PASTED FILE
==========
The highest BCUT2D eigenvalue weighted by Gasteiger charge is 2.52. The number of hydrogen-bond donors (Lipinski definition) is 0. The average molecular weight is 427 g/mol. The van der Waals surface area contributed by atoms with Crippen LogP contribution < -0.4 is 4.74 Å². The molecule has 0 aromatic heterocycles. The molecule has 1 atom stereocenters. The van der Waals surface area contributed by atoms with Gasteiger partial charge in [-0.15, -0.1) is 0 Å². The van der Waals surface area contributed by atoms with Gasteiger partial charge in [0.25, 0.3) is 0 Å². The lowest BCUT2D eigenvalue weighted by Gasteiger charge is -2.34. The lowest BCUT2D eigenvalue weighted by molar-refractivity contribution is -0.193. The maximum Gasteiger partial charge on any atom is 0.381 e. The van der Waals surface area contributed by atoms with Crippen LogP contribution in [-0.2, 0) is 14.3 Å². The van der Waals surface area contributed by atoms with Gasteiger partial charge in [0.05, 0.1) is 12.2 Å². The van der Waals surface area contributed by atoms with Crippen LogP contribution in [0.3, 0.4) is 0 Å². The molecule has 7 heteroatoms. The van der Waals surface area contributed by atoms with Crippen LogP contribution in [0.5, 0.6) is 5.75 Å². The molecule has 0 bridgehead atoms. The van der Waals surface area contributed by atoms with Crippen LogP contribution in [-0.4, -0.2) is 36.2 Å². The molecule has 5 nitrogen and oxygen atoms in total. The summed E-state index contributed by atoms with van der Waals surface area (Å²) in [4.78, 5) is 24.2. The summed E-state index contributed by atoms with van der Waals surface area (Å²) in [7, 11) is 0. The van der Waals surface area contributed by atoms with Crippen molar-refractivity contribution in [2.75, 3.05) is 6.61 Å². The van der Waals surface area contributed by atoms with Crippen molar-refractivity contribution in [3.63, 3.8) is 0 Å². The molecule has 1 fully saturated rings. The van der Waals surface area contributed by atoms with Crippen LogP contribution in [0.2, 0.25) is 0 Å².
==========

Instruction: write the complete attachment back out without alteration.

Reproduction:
The highest BCUT2D eigenvalue weighted by Gasteiger charge is 2.52. The number of hydrogen-bond donors (Lipinski definition) is 0. The average molecular weight is 427 g/mol. The van der Waals surface area contributed by atoms with Crippen LogP contribution < -0.4 is 4.74 Å². The molecule has 0 aromatic heterocycles. The molecule has 1 atom stereocenters. The van der Waals surface area contributed by atoms with Gasteiger partial charge in [-0.15, -0.1) is 0 Å². The van der Waals surface area contributed by atoms with Gasteiger partial charge in [0.25, 0.3) is 0 Å². The lowest BCUT2D eigenvalue weighted by Gasteiger charge is -2.34. The lowest BCUT2D eigenvalue weighted by molar-refractivity contribution is -0.193. The maximum Gasteiger partial charge on any atom is 0.381 e. The van der Waals surface area contributed by atoms with Crippen LogP contribution in [-0.2, 0) is 14.3 Å². The van der Waals surface area contributed by atoms with Gasteiger partial charge in [0.05, 0.1) is 12.2 Å². The van der Waals surface area contributed by atoms with Crippen LogP contribution in [0.3, 0.4) is 0 Å². The molecule has 7 heteroatoms. The van der Waals surface area contributed by atoms with Crippen LogP contribution in [0.5, 0.6) is 5.75 Å². The molecule has 0 bridgehead atoms. The van der Waals surface area contributed by atoms with Crippen LogP contribution in [-0.4, -0.2) is 36.2 Å². The molecule has 5 nitrogen and oxygen atoms in total. The summed E-state index contributed by atoms with van der Waals surface area (Å²) in [4.78, 5) is 24.2. The summed E-state index contributed by atoms with van der Waals surface area (Å²) in [7, 11) is 0. The van der Waals surface area contributed by atoms with Crippen molar-refractivity contribution in [2.75, 3.05) is 6.61 Å². The van der Waals surface area contributed by atoms with Crippen molar-refractivity contribution in [3.63, 3.8) is 0 Å². The molecule has 1 fully saturated rings. The van der Waals surface area contributed by atoms with Crippen LogP contribution in [0.2, 0.25) is 0 Å².